Boing Boing 

Taxonomy of theme park narrative gimmicks


Foxxfur has published "The Theme Park Trope List," a first approximation attempt to summarize the narrative gimmicks used in theme park attractions to move the action along, for example, "the book report ride," which "shows exactly the same events which occurred in the source film in the same order."

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Hilarious, bawdy princess rap battles

Youtube sensation Whitney Avalon has a brilliant new entry to her amazing Rap Battles series: a rude, hilarious battle between Belle and Cinderella, starring Buffy's Sarah Michelle Gellar.

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Zombies in Disney World

Mari Mancusi has brought "Razor Girl," her out-of-print, post-apocalyptic novel about zombies and Walt Disney World, back as a free ebook under a new title: Tomorrowland.

Philip K Dick on Disneyland, reality and science fiction (1978)


Here's an excellent, rambling PKD riff on the relationship of Disneyland to science fiction (and Episcopalianism) and what is, and is not, real.

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The Art of the Disney Golden Books — Drawings, interviews and photographs from the archives

The Art of the Disney Golden Books is more than a beautiful book of illustrated artwork. It’s a history lesson for Disney fans and a love letter to the men and women who created some of the studio’s most beloved characters.

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Charles Addams, uncredited co-creator of the Haunted Mansion


Ken Anderson, Marc Davis and the other Imagineers who created Disney's Haunted Mansion were clearly influenced by Charles "Addams Family" Addams's cartoons, but until I read this amazing post on Long Forgotten, I had no idea how much influence he exerted on them.

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Watch Beachbot make large-scale sand drawings

Disney Research teamed with ETH Zürich students to create Beachbot, a robot that creates pre-programmed sand drawing.

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The Haunted Mansion was almost the Tiki Room


Another outstanding photo-essay on the Long Forgotten Haunted Mansion blog shows how many of the original Rolly Crump concepts for a walk-through Haunted Mansion at Disneyland eventually made their way into the Enchanted Tiki Room, with effects based on Cocteau's 1946 movie La Belle et la Bête.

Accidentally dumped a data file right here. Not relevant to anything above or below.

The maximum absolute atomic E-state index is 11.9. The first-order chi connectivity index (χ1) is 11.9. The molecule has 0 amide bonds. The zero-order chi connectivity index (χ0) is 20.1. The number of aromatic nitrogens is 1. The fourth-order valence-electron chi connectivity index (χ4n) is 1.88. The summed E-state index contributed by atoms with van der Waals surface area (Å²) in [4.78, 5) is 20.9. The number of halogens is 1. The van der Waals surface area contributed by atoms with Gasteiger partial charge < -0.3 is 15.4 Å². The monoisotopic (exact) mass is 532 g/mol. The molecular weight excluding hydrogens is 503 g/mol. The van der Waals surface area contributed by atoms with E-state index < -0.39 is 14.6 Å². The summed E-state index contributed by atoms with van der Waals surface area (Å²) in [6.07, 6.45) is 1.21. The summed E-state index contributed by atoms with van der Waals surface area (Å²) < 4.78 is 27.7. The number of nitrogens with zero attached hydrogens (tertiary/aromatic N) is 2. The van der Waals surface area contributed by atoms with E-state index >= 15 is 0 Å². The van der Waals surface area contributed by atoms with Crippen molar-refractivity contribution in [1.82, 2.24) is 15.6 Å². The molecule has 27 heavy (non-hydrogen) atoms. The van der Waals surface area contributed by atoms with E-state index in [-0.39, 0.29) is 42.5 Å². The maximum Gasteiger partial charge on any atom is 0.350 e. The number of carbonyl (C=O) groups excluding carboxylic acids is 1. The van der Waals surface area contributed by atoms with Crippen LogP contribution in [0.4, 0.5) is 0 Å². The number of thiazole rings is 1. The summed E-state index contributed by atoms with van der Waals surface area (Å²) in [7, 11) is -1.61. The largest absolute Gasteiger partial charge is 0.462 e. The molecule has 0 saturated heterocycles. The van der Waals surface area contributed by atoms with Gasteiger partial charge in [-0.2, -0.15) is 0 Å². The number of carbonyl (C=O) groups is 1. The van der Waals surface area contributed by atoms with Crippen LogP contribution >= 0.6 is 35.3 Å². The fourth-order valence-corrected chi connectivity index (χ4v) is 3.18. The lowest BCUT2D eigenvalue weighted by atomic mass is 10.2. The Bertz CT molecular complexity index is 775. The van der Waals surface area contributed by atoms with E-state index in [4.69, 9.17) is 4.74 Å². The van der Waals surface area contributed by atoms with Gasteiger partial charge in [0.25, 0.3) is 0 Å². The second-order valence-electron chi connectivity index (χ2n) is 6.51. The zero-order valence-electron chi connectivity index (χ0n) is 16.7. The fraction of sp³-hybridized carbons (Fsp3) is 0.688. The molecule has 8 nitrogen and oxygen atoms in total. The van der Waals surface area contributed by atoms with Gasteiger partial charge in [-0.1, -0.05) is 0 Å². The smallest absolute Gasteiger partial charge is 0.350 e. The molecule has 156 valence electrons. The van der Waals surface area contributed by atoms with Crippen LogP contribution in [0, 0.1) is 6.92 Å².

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Musical time-machine to Walt Disney World in the late 1970s


The amazing Foxxfur has spent 3.5 years assembling a new installment in her "Musical Souvenir of Walt Disney World" series, pulling together audio rarities from WDW in the late 1970s to create a six-hour soundscape that faithfully recreates the incidental music, cast member spiels, and ride narration from one of the golden ages of Disney themeparks.

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Western fairy tale characters as traditional Korean characters


Korean games illustrator Na Young Wu has an amazing series of illustrations called "Korean Western Fairy Tales," in which she redesigns familiar characters from western fairy tales (including several that have been adapted by Disney) and remakes them as traditional Korean characters.

Na Young Wu is a character illustration artist for games, and in what she calls her "Korean Western Fairy Tale" series, she uses her talents to reimagine familiar characters. Sometimes she uses the color palettes from Disney films, but in other pieces, she focuses on putting her own spin on the stories. You can see more of her Eastern-Western fairy tale illustrations on Twitter—and if you somehow still haven't enough of Frozen, she has her own take on Elsa on her blog.

Western Fairytales Get A Korean Makeover In Gorgeous Illustrations [Lauren Davis/IO9]

Ayn Rand reviews children's movies

The New Yorker's "Ayn Rand Reviews Children’s Movies" is less funny than it should be (most of the jokes are pretty obvious), but it's not bad.

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The strange history of Disney's cyber-psychedelic "Computers Are People Too"